Unfortunately, we couldn't stay 90 minutes to see the eruption, but I'll see it another time.
The next photo I took especially for you, Dad and Mr. Anderson. I knew you would enjoy such things. For all those in confusion, this is a pile of bison poo. Looks almost petrified, don't you think? Most of them look like cow patties - one big mass of flat feces. I think a cow patty fight may be in order.

This is the fisheries crew. Although the faces are miniscule, I'm right around the center, Mike is behind me, and Kate is to the right of him. We make up the cutthroat restoration group. The rest of these folk are divided between gillnetting, water quality, and stream/lake surveying crews. After work that day, Brian, one of the fish biologists, took us to one river where Harlequin ducks reside. I wasn't able to get too close, unfortunately, so the ducks look really tiny. It was pretty amazing how they were able to keep up with all of the ebb and flow of the fast current. It looked like they were having a ton of fun diving down into the water.

Also during our stay out at Lake, we saw two coyotes. The treat was so brief though, so I didn't get a chance to take a picture. I first thought I was seeing a wolf, because I wasn't used to seeing such large, gray coyotes. The ones in Florida are so small in comparison.

This next photo is of my backyard. No, really. The landscape is so different than what I'm used to. The vegetation is pretty scrubby, with few trees lying in lower elevations (makes for answering nature's call pretty difficult). Many of the trees and plants here consist of lodgepole pine, blue spruce, juniper, and few wildflowers. The area is also largely brown, and surprisingly (for me, at least), many of the areas are still covered in heavy snow. Around Lake, snow drifts as tall as 10 feet or higher were seen all along roadways and within the woods. Everybody here says the snow is taking longer to melt this year. (I'm most likely going to have to snowshoe this next week as we start hiking in backcountry!) Though that is the case, this entire week I've been basking in the sun (no rain) in temperatures around 66 degrees. At night, it gets in the thirties.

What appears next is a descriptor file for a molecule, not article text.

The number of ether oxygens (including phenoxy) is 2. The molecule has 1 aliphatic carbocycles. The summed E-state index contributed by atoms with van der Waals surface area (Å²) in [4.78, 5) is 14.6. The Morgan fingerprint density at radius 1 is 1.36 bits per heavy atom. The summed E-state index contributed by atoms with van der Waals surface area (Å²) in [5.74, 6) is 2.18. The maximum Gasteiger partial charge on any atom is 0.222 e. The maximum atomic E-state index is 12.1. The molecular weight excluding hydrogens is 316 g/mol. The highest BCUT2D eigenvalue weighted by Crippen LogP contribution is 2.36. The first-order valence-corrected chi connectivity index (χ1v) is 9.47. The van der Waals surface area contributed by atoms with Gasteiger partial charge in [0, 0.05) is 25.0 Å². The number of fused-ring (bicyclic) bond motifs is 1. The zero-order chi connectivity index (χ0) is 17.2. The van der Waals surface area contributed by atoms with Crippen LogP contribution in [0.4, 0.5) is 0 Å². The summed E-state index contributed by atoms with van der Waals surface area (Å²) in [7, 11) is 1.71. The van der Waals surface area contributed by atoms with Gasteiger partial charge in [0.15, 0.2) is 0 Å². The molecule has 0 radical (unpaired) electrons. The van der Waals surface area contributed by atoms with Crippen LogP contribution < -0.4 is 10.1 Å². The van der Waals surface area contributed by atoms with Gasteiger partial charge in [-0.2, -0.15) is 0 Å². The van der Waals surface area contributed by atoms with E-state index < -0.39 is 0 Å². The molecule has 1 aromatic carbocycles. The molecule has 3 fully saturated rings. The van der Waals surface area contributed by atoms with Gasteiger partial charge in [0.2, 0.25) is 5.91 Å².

I thought this mountain was super cool. You can see all of the water lines, reaching as far as the top of the slope.Opposite this stood Mammoth Hot Springs. To get better views of the area, the NPS installed boardwalks running all alongside of the springs, reaching as far up as 6,600 feet.

So, yesterday and today, I had some time to walk into town and check out these natural wonders. These springs are formed from the upwelling of water from underlying limestone. The water is naturally scalding (I tested it out today) and huge clouds of steam rise as the surrounding air is much cooler. The main chemical compounds that derive from the limestone-hot water mix rise up from the rock, creating calcium carbonate deposits throughout the entire area. The deposits are in the form of travertine, which forms the terraces of the springs. Unfortunately, I didn't bring my all-weather gloves to steal some travertine for the bathroom floor for you, Mom. You'll have to come prepared when you arrive in July. Anyway, what makes the awesome colors of orange, white, green, brown and an amalgam of others that are seen in these creations are these creatures called thermopiles, that live in the rock. They are some of the only creatures that can live in such an environment.